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This Saturday was the third Saturday of the month. For years, I have had a support group every third Saturday.  I love them. I always learn a lot or get to help folk who really need it. This Saturday, we had car issues so my husband dropped me off at work, about an hour early, and took my car. It wasn’t long before I got the phone call. “Theresa, is this the wrong day? No one is here!”   Oh No, I thought! This is a really super guest speaker! How many left? So, we called those who had left, and they graciously came back.

The topic was Mindful Meditation and the speaker was a minister I deeply enjoy. But this week, it was hard for me to do my meditations, at home, and I sorta slipped away on time.

Have you ever noticed that when your life is stressful, self-care gets harder?

Rev. Ken did a wonderful program, it was good for everyone, I think, but at the final meditation, something odd happened to me. I felt like I went very deeply inside myself, and I felt like my subconscious mind told me what I was not doing that needs to be done, for me to get what I really want. I came home peaceful and relaxed and happy, and I stayed that way the rest of Saturday and into Sunday. I did a half dozen things I need to do but postponed.

And on Sunday afternoon, I got some news that made me cry. I hurt so badly. I did not deserve that. It is not right or fair or just. And I cried.

And the phone rang. And it was someone I don’t know well.” Theresa,” she said, “I was praying and just felt like I needed to call you. How are you? What’s going on?” I cried some more and told her the truth. It was so good to say the truth to someone who did not judge me; who cared, but did not try to fix it. (It can’t be fixed; we both know that). But the treasure was to be listened to without condemnation, to be heard without being judged, to be valued as I am.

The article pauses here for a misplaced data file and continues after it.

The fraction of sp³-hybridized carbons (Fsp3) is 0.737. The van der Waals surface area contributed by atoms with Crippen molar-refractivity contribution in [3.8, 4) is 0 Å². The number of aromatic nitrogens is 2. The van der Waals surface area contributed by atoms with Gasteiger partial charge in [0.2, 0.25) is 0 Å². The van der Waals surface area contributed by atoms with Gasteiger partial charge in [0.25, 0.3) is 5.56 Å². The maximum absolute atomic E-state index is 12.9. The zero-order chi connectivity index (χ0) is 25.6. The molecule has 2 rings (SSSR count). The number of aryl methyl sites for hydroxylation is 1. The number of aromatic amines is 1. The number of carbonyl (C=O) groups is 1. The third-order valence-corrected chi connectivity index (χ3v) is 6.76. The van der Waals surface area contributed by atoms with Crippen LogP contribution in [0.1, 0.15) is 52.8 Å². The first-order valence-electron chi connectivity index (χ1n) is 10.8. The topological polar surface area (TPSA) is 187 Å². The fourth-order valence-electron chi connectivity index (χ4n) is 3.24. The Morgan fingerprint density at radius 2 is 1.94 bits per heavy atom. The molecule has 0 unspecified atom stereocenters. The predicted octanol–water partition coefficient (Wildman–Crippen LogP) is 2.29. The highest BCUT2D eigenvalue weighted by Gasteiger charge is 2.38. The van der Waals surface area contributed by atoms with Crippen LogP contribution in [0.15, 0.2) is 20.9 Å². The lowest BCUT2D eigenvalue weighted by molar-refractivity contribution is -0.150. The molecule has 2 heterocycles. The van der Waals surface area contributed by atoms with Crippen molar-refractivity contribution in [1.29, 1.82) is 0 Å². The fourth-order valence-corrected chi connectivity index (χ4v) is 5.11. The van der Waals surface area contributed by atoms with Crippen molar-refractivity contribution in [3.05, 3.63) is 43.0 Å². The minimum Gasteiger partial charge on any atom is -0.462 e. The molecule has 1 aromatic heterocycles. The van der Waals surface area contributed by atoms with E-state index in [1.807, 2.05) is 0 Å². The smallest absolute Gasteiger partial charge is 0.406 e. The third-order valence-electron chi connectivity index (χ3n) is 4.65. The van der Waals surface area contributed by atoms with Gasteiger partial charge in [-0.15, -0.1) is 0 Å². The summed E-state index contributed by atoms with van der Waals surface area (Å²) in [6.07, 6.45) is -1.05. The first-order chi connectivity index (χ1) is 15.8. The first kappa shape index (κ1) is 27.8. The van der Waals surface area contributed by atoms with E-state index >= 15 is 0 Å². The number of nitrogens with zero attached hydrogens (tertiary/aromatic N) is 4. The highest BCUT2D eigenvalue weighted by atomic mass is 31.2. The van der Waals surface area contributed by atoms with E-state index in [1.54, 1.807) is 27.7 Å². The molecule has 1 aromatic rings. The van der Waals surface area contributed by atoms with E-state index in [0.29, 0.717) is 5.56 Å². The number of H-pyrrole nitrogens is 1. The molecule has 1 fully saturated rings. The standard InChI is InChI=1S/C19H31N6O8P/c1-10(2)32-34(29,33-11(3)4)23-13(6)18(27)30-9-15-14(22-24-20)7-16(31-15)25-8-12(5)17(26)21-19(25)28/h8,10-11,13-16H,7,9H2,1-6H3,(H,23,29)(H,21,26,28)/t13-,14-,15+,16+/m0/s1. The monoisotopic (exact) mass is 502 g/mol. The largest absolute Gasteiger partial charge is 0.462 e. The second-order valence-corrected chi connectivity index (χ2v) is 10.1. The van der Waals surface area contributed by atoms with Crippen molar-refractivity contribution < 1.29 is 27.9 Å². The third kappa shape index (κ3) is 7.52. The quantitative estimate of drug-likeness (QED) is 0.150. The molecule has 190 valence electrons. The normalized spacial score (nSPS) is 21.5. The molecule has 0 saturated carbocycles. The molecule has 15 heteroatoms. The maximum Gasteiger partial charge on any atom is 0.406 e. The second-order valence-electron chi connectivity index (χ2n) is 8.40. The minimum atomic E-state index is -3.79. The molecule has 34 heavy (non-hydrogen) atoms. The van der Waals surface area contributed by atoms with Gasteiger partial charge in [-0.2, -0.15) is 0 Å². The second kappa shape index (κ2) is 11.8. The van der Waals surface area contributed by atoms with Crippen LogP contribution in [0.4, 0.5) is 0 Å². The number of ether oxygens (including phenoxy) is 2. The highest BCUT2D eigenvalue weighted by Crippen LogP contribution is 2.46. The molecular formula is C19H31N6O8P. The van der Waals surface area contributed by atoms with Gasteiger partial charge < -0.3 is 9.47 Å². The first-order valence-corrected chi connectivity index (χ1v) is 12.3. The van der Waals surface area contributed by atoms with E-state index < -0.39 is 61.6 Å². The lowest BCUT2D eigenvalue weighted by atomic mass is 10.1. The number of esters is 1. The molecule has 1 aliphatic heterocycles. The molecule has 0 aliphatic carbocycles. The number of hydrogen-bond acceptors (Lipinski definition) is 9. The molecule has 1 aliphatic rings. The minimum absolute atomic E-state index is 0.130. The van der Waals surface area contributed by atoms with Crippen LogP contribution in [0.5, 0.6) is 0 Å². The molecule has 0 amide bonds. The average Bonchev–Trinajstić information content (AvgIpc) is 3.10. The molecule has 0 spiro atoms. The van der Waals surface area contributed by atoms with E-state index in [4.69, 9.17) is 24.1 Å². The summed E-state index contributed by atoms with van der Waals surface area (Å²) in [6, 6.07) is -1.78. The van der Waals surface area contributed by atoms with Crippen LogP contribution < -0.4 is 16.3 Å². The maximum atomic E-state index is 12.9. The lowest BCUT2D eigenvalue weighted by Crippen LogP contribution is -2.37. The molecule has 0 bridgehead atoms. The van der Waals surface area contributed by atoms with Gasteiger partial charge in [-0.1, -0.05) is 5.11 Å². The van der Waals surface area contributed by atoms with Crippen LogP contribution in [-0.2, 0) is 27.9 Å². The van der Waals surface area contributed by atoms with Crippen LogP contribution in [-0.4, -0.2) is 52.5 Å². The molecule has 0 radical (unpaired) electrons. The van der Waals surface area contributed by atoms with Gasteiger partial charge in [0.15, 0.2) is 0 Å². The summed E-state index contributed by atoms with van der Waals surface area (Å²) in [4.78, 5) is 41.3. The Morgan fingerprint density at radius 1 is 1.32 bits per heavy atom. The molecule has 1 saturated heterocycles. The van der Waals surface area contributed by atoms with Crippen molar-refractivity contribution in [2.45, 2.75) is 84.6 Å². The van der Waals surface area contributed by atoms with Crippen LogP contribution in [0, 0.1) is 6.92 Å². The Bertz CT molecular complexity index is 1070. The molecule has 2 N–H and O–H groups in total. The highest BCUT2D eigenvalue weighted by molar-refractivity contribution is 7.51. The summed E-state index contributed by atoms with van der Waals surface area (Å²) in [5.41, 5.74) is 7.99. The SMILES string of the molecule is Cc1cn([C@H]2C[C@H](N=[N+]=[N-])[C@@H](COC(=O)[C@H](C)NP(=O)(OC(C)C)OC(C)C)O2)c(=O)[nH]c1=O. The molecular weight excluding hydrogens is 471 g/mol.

What did I learn?

Self-care is not selfish, but it can be hard to stay in touch with what I need.

I need help to meditate properly. Rev Ken is teaching at my office next month. I will get what I need, and more skills indeed.

(Join us if you wish.  See for details.)

I need not be all things to all people. I need to let others help me, but I need to choose those people carefully.

Like dealing with your food, these support measures need to be reinforced on a very regular basis. Self-care with food is somehow harder. When you were a child and skinned your knee, did Mom give you a hug or a cookie? When you have a bad day at work, what do you reach for?

When your stress level gets bigger, or explodes as mine did, you need to take immediate action to increase your support; otherwise your recovery suffers. Your support level needs to be brought up higher than your stress level. It’s wise to have these supports in place: the trustworthy people to talk to, the food already prepared in the fridge, experience with a whole group of meetings you can go to easily, the meditation books and journals you use.

And most important, people you can trust to be honest with when you feel bad.

So why am I writing this in a blog?

In the hopes it will help you. How? It isn’t about food. Or is it?

And who was it who told that woman to call me just then?

Blessings to you,



  1. Mimi February 19, 2019 at 2:51 pm #

    I love your honesty and I thank you for sharing your introspection no matter how difficult or personal. This blog resonates with me deeply – the question of “what did you reach for” at a time of high stress and high anxiety is one that requires honest awareness in order to realize that what I reach for tends not to support self-care. Thank you.

    • H. Theresa Wright February 20, 2019 at 11:19 pm #

      Thank you. We will have more on stress and self care soon.

  2. Cari Heumann February 21, 2019 at 7:13 pm #

    Theresa, thank you so much for your honesty. Your blogs are always so genuine and helpful. Self-Care is so very important to our recovery but also something that many of us find challenging. Meditation is also important to the recovery process, as it allows us to achieve a place of peace and calm. Even though the practice of meditation can sometimes feel different or awkward or even scary, especially to people who have experienced trauma in the past, I believe that it is a way to get into the center of ourselves so that we have the best access to a Higher Power. And accessing a Higher Power is definitely crucial for significant recovery.

    • H. Theresa Wright March 7, 2019 at 2:26 am #

      I agree that the meditation is a really important part of the recovery process. It is scary sometimes, and it is hard to make the time in our busy lives to do this, but the benefits are huge! Thanks for writing.

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